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Angioplasty for Peripheral Arterial Disease of the Legs

Treatment Overview

Angioplasty (also called percutaneous transluminal angioplasty, or PTA) is a procedure in which a thin, flexible tube called a catheter is inserted through an artery and guided to the place where the artery is narrowed.

When the tube reaches the narrowed artery, a small balloon at the end of the tube inflates for a short time. The pressure from the inflated balloon presses the fat and calcium (plaque) against the wall of the artery to improve blood flow.

In angioplasty of the aorta (the major abdominal artery) or the iliac arteries (which branch off from the aorta), a small, expandable tube called a stent is usually put in place at the same time. Reclosure (restenosis) of the artery is less likely to occur if a stent is used. Stents are less commonly used in angioplasty of smaller leg arteries like the femoral, popliteal, or tibial arteries, because they are subject to trauma and damage in these locations.

What To Expect After Treatment

After the procedure, you will rest in bed for 6 to 8 hours. You may have to stay overnight in the hospital. After you leave the hospital, you can most likely return to normal activities.

Why It Is Done

This procedure is commonly used to open narrowed arteries that supply blood flow to the heart. It may be used on short sections of narrowed arteries in people who have peripheral arterial disease (PAD).

How Well It Works

Angioplasty can restore blood flow and relieve intermittent claudication.1 Angioplasty can help you walk farther without leg pain than you did before the procedure.2

How well angioplasty works depends on the size of the blood vessel, the length of blood vessel affected, and whether the blood vessel is completely blocked.

In general, angioplasty works best in the following types of arteries:

  • Larger arteries.
  • Arteries with short narrowed areas.
  • Narrowed, not blocked, arteries.

Risks

Complications related to the catheter include:

  • Pain, swelling, and tenderness at the catheter insertion site.
  • Irritation of the vein by the catheter (superficial thrombophlebitis).
  • Bleeding at the catheter site.
  • A bruise where the catheter was inserted. This usually goes away in a few days.

Serious complications are rare. These complications may include:

  • Sudden closure of the artery.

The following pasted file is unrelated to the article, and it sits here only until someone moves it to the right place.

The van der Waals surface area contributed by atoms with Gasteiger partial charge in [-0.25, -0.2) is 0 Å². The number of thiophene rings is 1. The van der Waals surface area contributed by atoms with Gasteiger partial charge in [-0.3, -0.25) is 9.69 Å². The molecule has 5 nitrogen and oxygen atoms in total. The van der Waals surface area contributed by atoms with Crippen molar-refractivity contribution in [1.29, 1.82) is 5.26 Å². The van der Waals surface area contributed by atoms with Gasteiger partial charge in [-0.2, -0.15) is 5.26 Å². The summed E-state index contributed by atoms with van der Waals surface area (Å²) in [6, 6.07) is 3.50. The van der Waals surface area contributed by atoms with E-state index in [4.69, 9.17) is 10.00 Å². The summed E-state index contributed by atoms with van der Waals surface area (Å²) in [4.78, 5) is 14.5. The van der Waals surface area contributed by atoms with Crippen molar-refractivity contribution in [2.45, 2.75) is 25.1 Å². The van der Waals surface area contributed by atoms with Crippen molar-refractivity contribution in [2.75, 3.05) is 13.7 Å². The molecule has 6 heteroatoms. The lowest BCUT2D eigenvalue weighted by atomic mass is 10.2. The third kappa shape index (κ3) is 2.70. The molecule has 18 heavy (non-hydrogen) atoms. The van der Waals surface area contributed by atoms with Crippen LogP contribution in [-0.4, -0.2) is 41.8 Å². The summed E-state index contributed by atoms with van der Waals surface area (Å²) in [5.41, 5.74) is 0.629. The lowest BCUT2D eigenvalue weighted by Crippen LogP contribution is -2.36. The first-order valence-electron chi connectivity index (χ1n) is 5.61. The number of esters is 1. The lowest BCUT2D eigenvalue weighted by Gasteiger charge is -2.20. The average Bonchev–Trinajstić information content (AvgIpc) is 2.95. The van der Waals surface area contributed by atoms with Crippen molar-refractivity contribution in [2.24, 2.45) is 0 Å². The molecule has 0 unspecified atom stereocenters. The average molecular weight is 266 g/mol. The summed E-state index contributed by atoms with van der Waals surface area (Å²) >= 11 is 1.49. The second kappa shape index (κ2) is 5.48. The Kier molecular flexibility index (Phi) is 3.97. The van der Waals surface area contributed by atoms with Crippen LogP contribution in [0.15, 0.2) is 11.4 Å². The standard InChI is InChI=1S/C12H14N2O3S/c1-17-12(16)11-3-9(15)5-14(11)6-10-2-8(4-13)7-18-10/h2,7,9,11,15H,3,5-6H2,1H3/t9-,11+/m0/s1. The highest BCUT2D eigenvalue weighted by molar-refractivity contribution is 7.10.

• Blood clots.
  • A small tear in the inner lining of the artery.
  • An allergic reaction to the contrast material used to view the arteries.
  • Kidney damage. In rare cases, the contrast material can damage the kidneys, possibly causing kidney failure.

Radiation risk

There is always a slight risk of damage to cells or tissues from being exposed to any radiation, including the low levels of X-ray used for this test. But the risk of damage from the X-rays is usually very low compared with the potential benefits of the test.

What To Think About

In some cases, bypass surgery may be the best treatment choice. This treatment choice depends on your risks with the procedure, the size of the arteries, and the number and length of the blockages or narrowing in the arteries.

Your doctor may recommend that you try an exercise program and medicine before he or she recommends that you have angioplasty.

Click here to view a Decision Point.Peripheral Arterial Disease: Should I Have Surgery?

Complete the special treatment information form (PDF)(What is a PDF document?) to help you understand this treatment.

References

Citations

  1. Hirsch AT, et al. (2006). ACC/AHA 2005 practice guidelines for the management of patients with peripheral arterial disease (lower extremity, renal, mesenteric, and abdominal aortic): A collaborative report from the American Association for Vascular Surgery/Society for Vascular Surgery, Society for Cardiovascular Angiography and Interventions, Society for Vascular Medicine and Biology, Society of Interventional Radiology, and the ACC/AHA Task Force on Practice Guidelines (Writing Committee to Develop Guidelines for the Management of Patients With Peripheral Arterial Disease): Endorsed by the American Association of Cardiovascular and Pulmonary Rehabilitation; National Heart, Lung, and Blood Institute; Society for Vascular Nursing; TransAtlantic Inter-Society Consensus; and Vascular Disease Foundation. Circulation, 113(11): e463–e654.
  2. Cassar K (2011). Peripheral arterial disease, search date May 2010. Online version of BMJ Clinical Evidence: http://www.clinicalevidence.com.

Other Works Consulted

  • Eisenhauer AC, et al. (2012). Endovascular treatment of noncoronary obstructive vascular disease. In RO Bonow et al., eds., Braunwald's Heart Disease: A Textbook of Cardiovascular Medicine, 9th ed., vol. 2, pp. 1368–1391. Philadelphia: Saunders.
  • Fuad Jan, M, et al. (2011). Minimally invasive treatment of peripheral vascular disease. In V Fuster et al., eds., Hurst's The Heart, 13th ed., vol. 2, pp. 2355–2385. New York: McGraw-Hill.

Credits

By Healthwise Staff
Rakesh K. Pai, MD, FACC - Cardiology, Electrophysiology
David A. Szalay, MD - Vascular Surgery
Last Revised October 26, 2013

This information does not replace the advice of a doctor. Healthwise, Incorporated disclaims any warranty or liability for your use of this information. Your use of this information means that you agree to the Terms of Use. How this information was developed to help you make better health decisions.

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